Hardy and no fuss, cauliflower is a great garden choice for your winter garden. Whether you like your cauliflower drizzled with cheese sauce or raw and crunchy in a salad, it should be a staple in any garden. Although cauliflower can grow quite large, their roots are shallow which means that you can grow them in a container.
Growing cauliflowers in containers is not very difficult if you take care of it’s requirements and expose it to the right conditions.
Although cauliflower does take a little longer from sowing to harvest than some of it’s family members (cabbage), it is worth the wait. Cauliflowers can be planted anytime in a frost free climate when the temperature is in the range of 10 C to 25 C, do not exceed these temperatures, cauliflower does not like hot weather.
If you’re sowing your cauliflower from seed, place in to nutrient rich soil, 2cm deep and 4cm apart. Once your seedlings have germinated and the plants have several leaves on them, you can move them to a container.
Choosing a container
Your planting vessel needs to be 30cm deep and at least 25cm wide to allow enough room for your plant to grow. Make sure that your chosen container has adequate drainage.
Like all brassicas, cauliflowers are quite demanding on the soil. Fill the pot with a quality potting soil that is rich, such as Tui Vegetable Mix. As cauliflower grows best in moist soil, choose the substrate that holds some moisture but also drains well.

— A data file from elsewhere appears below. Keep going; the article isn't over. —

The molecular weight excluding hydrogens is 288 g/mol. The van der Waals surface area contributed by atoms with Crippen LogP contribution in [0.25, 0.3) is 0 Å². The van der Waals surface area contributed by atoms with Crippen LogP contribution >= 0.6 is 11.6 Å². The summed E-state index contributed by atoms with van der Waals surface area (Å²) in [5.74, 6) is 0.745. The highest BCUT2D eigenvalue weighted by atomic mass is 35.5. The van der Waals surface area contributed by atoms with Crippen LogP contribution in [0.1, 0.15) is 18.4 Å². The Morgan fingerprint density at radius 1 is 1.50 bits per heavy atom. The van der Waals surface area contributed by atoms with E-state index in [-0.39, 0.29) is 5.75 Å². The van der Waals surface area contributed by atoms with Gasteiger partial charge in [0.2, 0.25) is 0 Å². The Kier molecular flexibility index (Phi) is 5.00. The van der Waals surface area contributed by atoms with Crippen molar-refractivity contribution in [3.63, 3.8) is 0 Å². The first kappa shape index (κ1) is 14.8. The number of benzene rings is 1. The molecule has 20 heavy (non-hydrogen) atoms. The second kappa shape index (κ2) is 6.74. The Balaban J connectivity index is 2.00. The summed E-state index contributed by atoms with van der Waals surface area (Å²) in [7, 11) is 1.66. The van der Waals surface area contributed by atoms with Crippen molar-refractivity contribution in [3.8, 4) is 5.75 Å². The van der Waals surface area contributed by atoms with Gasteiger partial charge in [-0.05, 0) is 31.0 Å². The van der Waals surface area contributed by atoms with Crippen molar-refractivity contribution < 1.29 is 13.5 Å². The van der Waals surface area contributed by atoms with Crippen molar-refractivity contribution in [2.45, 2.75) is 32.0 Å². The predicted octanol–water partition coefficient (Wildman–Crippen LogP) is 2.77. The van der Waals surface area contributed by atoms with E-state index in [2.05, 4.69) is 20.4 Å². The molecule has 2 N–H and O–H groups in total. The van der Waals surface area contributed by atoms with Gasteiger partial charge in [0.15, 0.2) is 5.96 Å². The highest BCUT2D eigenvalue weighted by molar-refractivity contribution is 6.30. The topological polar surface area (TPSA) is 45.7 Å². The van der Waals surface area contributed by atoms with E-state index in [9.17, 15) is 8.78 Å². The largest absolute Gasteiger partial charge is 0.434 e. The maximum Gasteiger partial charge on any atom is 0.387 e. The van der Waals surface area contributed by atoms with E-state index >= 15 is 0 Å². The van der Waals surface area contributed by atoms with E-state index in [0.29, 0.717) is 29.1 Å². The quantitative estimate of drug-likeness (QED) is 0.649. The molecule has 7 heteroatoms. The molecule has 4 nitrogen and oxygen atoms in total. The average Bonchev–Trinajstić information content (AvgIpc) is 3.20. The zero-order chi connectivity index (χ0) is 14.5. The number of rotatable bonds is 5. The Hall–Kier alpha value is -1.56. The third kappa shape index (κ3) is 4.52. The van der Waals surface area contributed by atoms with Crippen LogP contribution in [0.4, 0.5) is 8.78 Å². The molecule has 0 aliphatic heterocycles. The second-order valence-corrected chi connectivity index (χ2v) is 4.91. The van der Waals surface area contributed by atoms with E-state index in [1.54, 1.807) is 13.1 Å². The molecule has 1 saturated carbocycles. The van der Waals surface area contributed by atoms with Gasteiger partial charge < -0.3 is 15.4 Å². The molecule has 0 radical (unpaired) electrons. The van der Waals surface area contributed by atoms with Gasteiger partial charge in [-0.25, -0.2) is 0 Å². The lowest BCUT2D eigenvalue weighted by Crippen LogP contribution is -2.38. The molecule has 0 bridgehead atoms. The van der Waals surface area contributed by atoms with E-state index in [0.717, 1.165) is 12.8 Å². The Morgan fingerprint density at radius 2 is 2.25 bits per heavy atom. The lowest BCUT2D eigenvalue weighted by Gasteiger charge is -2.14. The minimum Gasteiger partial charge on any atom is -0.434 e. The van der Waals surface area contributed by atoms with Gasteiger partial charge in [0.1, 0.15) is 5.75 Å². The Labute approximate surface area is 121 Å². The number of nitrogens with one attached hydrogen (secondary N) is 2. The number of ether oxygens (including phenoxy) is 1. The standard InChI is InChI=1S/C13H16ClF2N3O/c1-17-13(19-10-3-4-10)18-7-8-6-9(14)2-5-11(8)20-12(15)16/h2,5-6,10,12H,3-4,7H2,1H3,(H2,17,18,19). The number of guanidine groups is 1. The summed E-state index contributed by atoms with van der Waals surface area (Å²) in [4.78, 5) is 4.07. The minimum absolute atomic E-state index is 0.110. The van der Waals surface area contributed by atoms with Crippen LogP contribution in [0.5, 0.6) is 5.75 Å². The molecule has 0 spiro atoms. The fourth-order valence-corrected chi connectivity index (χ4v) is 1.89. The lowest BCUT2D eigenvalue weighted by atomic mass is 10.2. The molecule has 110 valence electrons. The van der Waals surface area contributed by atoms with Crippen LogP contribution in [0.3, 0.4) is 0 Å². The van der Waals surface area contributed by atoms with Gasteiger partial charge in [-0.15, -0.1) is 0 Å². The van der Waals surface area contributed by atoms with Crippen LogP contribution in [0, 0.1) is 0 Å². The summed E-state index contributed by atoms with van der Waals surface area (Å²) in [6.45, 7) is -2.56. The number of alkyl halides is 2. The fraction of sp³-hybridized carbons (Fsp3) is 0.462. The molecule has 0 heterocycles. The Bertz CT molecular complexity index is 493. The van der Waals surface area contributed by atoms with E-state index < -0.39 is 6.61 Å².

Keep your cauliflower container in a sunny but sheltered spot that ideally receives 6 hours of sun.
Because growing cauliflower requires moist soil, you’ll need to water it regularly. It is important to prevent the drying of the soil in the period when the seedling is maturing and at the time of head formation. Drought-like conditions lead to the formation of smaller or separate heads or even to a complete loss of them. Over-watering could also impede its growth, try to avoid wetting the foliage whilst watering as this could lead to a powdery mildew.
Cauliflower Plant Care
When the head or flower of your cauliflower measures 5-7cm in diameter (this is unnecessary for coloured varieties), cover it with the inner leaves by breaking or tying them over the head. It is called blanching. This will protect the head from the sun and you’ll get healthy white coloured and more flavoursome cauliflower after harvest.
Cauliflower are heavy feeders. You can mix compost or well-rotted manure into the soil at the time of planting and feed with Tui NovaTec Premium fertiliser.
Mulching can be skipped when you’re growing cauliflower in containers. But you can do it to keep the soil cool and preserve moisture in the soil. In winter, mulching will keep the soil warm and insulate the roots from colder temperatures.
The harvesting of cauliflower takes place virtually throughout the year, depending on the variety and sowing period. Generally, harvesting takes place about 3-4 months after planting.
You can check if your cauliflower is ready for harvest when the head is fully developed (15 – 30cm in diameter, depending on the variety) and still compact. Once the blanching is done you can harvest the cauliflower in 7-12 days.
Things to Remember
- Cauliflower heads become ready for harvest in 3-4 months.
- Cauliflower requires moderate temperature, around 10-25C is ideal.
- Extreme temperatures can lead to premature heading.
- Cauliflower requires constant nutrient supply and slightly moist soil with ideal pH around 6.5-6.8.
- Correct watering is the key to growing cauliflowers. For the best result, water carefully. Both under-watering or over-watering must be avoided.